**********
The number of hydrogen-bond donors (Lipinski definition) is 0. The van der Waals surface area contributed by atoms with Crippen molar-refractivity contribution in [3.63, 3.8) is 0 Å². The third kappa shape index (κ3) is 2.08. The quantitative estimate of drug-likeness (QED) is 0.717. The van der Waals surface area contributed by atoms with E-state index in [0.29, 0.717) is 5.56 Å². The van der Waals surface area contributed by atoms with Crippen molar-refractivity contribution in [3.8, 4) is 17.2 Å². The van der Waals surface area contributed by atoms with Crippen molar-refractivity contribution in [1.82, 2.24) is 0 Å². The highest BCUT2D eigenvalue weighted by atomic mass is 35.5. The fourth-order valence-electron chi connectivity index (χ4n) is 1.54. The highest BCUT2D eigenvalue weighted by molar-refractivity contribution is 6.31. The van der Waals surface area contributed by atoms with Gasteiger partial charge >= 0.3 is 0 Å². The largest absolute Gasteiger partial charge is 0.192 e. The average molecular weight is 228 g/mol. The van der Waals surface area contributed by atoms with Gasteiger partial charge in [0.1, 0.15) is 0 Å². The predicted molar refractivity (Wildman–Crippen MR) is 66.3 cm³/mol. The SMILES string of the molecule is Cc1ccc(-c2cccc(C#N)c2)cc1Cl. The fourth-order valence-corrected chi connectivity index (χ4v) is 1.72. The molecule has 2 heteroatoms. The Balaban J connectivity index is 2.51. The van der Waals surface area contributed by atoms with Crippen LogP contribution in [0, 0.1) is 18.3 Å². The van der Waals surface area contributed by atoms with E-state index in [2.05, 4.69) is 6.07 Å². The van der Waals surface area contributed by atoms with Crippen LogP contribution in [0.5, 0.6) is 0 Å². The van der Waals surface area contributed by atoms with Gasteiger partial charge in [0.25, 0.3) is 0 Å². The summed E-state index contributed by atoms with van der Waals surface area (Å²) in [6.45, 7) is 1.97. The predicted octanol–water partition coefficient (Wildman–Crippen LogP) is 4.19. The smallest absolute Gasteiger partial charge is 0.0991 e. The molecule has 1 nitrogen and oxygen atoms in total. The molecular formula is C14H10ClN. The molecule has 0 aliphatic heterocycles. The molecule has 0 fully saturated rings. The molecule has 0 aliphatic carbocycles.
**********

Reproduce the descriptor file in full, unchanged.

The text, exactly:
The number of hydrogen-bond donors (Lipinski definition) is 0. The van der Waals surface area contributed by atoms with Crippen molar-refractivity contribution in [3.63, 3.8) is 0 Å². The third kappa shape index (κ3) is 2.08. The quantitative estimate of drug-likeness (QED) is 0.717. The van der Waals surface area contributed by atoms with E-state index in [0.29, 0.717) is 5.56 Å². The van der Waals surface area contributed by atoms with Crippen molar-refractivity contribution in [3.8, 4) is 17.2 Å². The van der Waals surface area contributed by atoms with Crippen molar-refractivity contribution in [1.82, 2.24) is 0 Å². The highest BCUT2D eigenvalue weighted by atomic mass is 35.5. The fourth-order valence-electron chi connectivity index (χ4n) is 1.54. The highest BCUT2D eigenvalue weighted by molar-refractivity contribution is 6.31. The van der Waals surface area contributed by atoms with Gasteiger partial charge >= 0.3 is 0 Å². The largest absolute Gasteiger partial charge is 0.192 e. The average molecular weight is 228 g/mol. The van der Waals surface area contributed by atoms with Gasteiger partial charge in [0.1, 0.15) is 0 Å². The predicted molar refractivity (Wildman–Crippen MR) is 66.3 cm³/mol. The SMILES string of the molecule is Cc1ccc(-c2cccc(C#N)c2)cc1Cl. The fourth-order valence-corrected chi connectivity index (χ4v) is 1.72. The molecule has 2 heteroatoms. The Balaban J connectivity index is 2.51. The van der Waals surface area contributed by atoms with Crippen LogP contribution in [0, 0.1) is 18.3 Å². The van der Waals surface area contributed by atoms with E-state index in [2.05, 4.69) is 6.07 Å². The van der Waals surface area contributed by atoms with Crippen LogP contribution in [0.5, 0.6) is 0 Å². The van der Waals surface area contributed by atoms with Gasteiger partial charge in [0.25, 0.3) is 0 Å². The summed E-state index contributed by atoms with van der Waals surface area (Å²) in [6.45, 7) is 1.97. The predicted octanol–water partition coefficient (Wildman–Crippen LogP) is 4.19. The smallest absolute Gasteiger partial charge is 0.0991 e. The molecule has 1 nitrogen and oxygen atoms in total. The molecular formula is C14H10ClN. The molecule has 0 aliphatic heterocycles. The molecule has 0 fully saturated rings. The molecule has 0 aliphatic carbocycles.